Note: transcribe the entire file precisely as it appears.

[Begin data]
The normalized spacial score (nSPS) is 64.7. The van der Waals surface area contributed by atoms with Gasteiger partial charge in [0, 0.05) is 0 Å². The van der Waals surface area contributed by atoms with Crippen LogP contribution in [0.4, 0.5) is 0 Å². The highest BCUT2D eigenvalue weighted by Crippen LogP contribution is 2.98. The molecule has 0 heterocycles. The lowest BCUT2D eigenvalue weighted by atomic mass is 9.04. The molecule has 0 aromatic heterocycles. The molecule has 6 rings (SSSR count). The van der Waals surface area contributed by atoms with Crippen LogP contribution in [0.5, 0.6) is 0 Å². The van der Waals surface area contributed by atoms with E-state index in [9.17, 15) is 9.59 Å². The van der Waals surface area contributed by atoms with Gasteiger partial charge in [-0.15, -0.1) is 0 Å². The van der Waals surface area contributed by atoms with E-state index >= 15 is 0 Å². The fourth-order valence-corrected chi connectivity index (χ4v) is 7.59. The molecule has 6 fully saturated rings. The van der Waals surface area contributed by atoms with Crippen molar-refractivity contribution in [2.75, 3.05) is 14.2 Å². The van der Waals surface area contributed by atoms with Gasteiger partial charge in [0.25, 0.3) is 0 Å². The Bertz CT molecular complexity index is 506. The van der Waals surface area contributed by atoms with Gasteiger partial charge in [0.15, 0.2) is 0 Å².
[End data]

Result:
The normalized spacial score (nSPS) is 64.7. The van der Waals surface area contributed by atoms with Gasteiger partial charge in [0, 0.05) is 0 Å². The van der Waals surface area contributed by atoms with Crippen LogP contribution in [0.4, 0.5) is 0 Å². The highest BCUT2D eigenvalue weighted by Crippen LogP contribution is 2.98. The molecule has 0 heterocycles. The lowest BCUT2D eigenvalue weighted by atomic mass is 9.04. The molecule has 0 aromatic heterocycles. The molecule has 6 rings (SSSR count). The van der Waals surface area contributed by atoms with Crippen LogP contribution in [0.5, 0.6) is 0 Å². The van der Waals surface area contributed by atoms with E-state index in [9.17, 15) is 9.59 Å². The van der Waals surface area contributed by atoms with Gasteiger partial charge in [-0.15, -0.1) is 0 Å². The van der Waals surface area contributed by atoms with E-state index >= 15 is 0 Å². The fourth-order valence-corrected chi connectivity index (χ4v) is 7.59. The molecule has 6 fully saturated rings. The van der Waals surface area contributed by atoms with Crippen molar-refractivity contribution in [2.75, 3.05) is 14.2 Å². The van der Waals surface area contributed by atoms with Gasteiger partial charge in [0.25, 0.3) is 0 Å². The Bertz CT molecular complexity index is 506. The van der Waals surface area contributed by atoms with Gasteiger partial charge in [0.15, 0.2) is 0 Å².